So I was more than a bit surprised when I was roaming through the Lauderdale Library the other night, seeing if I had tucked away a bottle of Kentucky Nip on one of the high shelves, when I pulled out a dusty bound volume of RAILWAY AGE magazine and began to read it.
And there, for the first time, I learned about the Memphis Gas Explosion of 1921 — a horrendous event that killed 11 people here, injured more than a dozen others, and leveled houses and business for blocks around. How is it possible that I have never heard of such a thing?
Here's what RAILWAY AGE had to say:
On January 24, 1921, vapors from a tank car of gasoline on the Union Railway spur on Front Street, Memphis, Tennessee, became ignited and resulted in a blast that killed 11 people and badly injured 19 others. Probably 40 or 50 men, women and children received slight injuries from falling debris or from burns. The explosion wrecked an oil plant, leveled a block of frame buildings, and broke window panes within a radius of five blocks, the estimated loss being $200,000.
So what caused this disaster?
"A workman at the plant opened the tank car without relieving the pressure within." According the story, the wind carried these vapors "across the street ... and the vapor became ignited by open fires in the frame buildings on that side of the street. Instantly there was a terrific explosion which demolished every house on the west half of that block, as well as destroying buildings in the blocks north and east.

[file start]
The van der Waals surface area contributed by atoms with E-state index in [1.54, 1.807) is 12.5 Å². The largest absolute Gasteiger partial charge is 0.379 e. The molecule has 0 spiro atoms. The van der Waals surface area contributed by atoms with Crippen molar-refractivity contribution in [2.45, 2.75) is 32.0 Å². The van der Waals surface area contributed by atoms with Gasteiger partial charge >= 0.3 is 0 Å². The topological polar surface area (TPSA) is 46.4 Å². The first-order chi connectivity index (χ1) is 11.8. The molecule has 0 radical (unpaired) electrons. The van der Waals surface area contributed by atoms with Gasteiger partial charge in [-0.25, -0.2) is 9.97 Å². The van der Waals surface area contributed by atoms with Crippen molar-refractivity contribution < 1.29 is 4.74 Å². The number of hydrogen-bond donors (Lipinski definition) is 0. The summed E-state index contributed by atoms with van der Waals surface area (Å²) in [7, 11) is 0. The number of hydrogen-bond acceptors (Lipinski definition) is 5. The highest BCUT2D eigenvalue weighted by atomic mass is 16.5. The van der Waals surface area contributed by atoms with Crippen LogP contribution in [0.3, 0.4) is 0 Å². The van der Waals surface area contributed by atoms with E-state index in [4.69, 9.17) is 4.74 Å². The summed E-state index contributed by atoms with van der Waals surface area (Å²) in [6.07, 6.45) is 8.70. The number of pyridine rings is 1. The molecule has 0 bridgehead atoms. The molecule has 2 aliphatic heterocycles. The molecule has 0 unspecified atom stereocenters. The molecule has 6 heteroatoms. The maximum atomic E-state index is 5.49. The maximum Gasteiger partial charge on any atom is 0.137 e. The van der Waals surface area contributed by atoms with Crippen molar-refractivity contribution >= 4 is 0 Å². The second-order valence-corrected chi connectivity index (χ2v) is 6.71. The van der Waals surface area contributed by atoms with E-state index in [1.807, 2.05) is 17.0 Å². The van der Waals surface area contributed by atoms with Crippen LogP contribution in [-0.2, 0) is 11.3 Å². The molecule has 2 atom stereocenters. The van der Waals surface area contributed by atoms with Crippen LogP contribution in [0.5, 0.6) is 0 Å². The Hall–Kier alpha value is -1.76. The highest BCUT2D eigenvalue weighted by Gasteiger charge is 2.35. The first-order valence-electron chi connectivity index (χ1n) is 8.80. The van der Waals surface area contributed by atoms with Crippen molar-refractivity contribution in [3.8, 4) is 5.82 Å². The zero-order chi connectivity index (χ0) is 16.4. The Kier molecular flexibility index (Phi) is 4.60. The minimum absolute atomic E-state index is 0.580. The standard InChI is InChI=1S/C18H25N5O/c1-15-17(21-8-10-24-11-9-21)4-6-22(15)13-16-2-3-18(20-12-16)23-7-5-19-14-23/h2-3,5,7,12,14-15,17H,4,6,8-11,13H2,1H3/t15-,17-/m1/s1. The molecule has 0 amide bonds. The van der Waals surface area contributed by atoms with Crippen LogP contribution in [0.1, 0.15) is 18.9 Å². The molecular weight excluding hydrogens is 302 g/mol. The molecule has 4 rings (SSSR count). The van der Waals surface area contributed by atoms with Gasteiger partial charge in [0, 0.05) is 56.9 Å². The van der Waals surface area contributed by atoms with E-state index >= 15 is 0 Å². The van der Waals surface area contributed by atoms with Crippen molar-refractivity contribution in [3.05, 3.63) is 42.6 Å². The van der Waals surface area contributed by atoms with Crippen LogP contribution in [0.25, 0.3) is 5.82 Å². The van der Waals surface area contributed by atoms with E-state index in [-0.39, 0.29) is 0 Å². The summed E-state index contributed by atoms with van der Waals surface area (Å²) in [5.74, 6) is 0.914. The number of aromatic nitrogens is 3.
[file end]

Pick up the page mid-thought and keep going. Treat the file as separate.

"This explosion was followed by a second and more muffled one, which was made by the flame flashing back to the tank car, where vapors issuing from the dome caught fire and burned as they came out. The damage on the west side of the track was due largely to the fire that followed. This fire caused the destruction of a warehouse containing four automobiles, the ruin of a warehouse of sheet-iron construction, and the loss of several hundred barrels of oil and grease stored within. These drums caused several minor explosions and, upon breaking, burned with intense heat."
What's frustrating about this account is that it doesn't say where, exactly, all this took place. A couple of grainy photographs, which I have reproduced here, show a scene of total chaos and destruction. But since everything is destroyed, I can't see any landmarks that might tell me just where on Front Street this occurred. You'll note that the account mentioned "frame buildings" on one side of the street — private residences, apparently — but without digging through old city directories, I can't say where such homes would have been located on Front Street, which seems to have been lined with businesses since the early 1900s.
The story concludes with a fairly obvious observation: "The serious results of this explosion demonstrate once more the need for ceaseless vigilance in handling tank cars or gasoline or other volatile liquids which may explode."
If I can find out more information about the Memphis Gas Explosion (in back issues of the local newspapers, for example), I'll post it here.